BrthumbFor spring break, the Dogan family was privileged to join three other Rye families on a service trip to an orphanage near Cusco, Peru. Ours was the inaugural voyage for Rye Middle School teacher Craig Dreves’ newly founded travel company, VolunTravel Inc. (www.voluntravel.com), which organizes service trips to developing countries for both students and families.

 

By Fiona Dogan

 

BR1For spring break, the Dogan family was privileged to join three other Rye families on a service trip to an orphanage near Cusco, Peru. Ours was the inaugural voyage for Rye Middle School teacher Craig Dreves’ newly founded travel company, VolunTravel Inc. (www.voluntravel.com), which organizes service trips to developing countries for both students and families.


We formed an intrepid group of 13 travelers, whose common bond turned out to be an adventurous European background and a well-stamped passport, which stood us all in very good stead as we navigated the delightful chaos of travel in South America. Despite the groans of certain uncooperative family members, dismayed at the thought of an actual “family vacation”, all five Dogans signed up for what turned out to be a fabulously quirky, funny, and very special trip to one of the most fascinating and breathtaking countries in the world.

 

Our first stop was the Hanaq Pacha Retreat Center, our home for the first three days of the trip. This spiritual retreat is affiliated with the Casa de Milagros Orphanage and located an hour outside Cusco in the Sacred Valley. Our collective jaws dropped as we navigated an impossibly steep, narrow, and boulder-strewn pathway in our tiny minibus crammed full with our group, guide, driver, and 25 pieces of luggage and backpacks balanced precariously on top. We were even more astonished to discover that our eco-friendly accommodation consisted of a main house and several surrounding huts and cabins, but that the only source of electricity and heat was in the main house and that the bathroom facilities were located several feet away from the other buildings in a freestanding outhouse!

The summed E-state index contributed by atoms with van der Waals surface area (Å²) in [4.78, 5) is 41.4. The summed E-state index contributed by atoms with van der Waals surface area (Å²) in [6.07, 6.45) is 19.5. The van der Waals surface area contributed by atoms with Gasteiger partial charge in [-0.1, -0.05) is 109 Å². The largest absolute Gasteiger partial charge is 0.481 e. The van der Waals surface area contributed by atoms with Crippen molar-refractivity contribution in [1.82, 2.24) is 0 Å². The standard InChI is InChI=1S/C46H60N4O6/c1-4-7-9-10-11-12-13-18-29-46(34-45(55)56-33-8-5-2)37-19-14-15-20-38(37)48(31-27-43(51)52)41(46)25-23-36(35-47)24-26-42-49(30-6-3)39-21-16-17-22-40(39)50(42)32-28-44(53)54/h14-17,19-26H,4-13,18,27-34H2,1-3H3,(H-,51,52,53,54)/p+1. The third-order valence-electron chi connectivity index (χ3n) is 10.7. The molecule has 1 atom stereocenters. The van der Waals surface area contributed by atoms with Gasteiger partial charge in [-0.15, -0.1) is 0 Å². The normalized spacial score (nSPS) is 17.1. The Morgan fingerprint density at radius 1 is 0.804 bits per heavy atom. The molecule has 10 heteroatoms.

Br2There was a lot of nervous giggling the first night, as we stumbled around with flashlights trying to find our beds, and some memorable local color was provided by a large black tarantula which visited the Dogan children’s cabin another night. The kids are forever grateful to Mr. Dreves for helping the visitor on its way, while the Dogan parents slept blissfully in a nearby cabin.

 

In keeping with the spirit of the retreat we did manage to enjoy a sunrise yoga session led by one of the aspiring yogis in our group and, despite the inelegant gasping for breath due to the high altitude, the participants felt quite serene afterwards.

 

By the end of the stay, our group was completely enamored of the breathtaking valley, surrounded by lush plants, flowers, trees, and rainforest, as well as the delicious vegetarian meals and long evenings spent chatting around the communal dining table and playing guitar and piano by candlelight.

 

br3The primary reason for the trip was to bring supplies to the Casa de Milagros orphanage and to help and play with the children there. The orphanage was founded in 1995 by an inspirational American woman, Mama Kia, and named for her grandson. It provides a loving home for about 30 youth, ages 4–20. We were all excited to be able to volunteer with our teen-age children and had spent many hours before the trip collecting donations and carefully planning activities.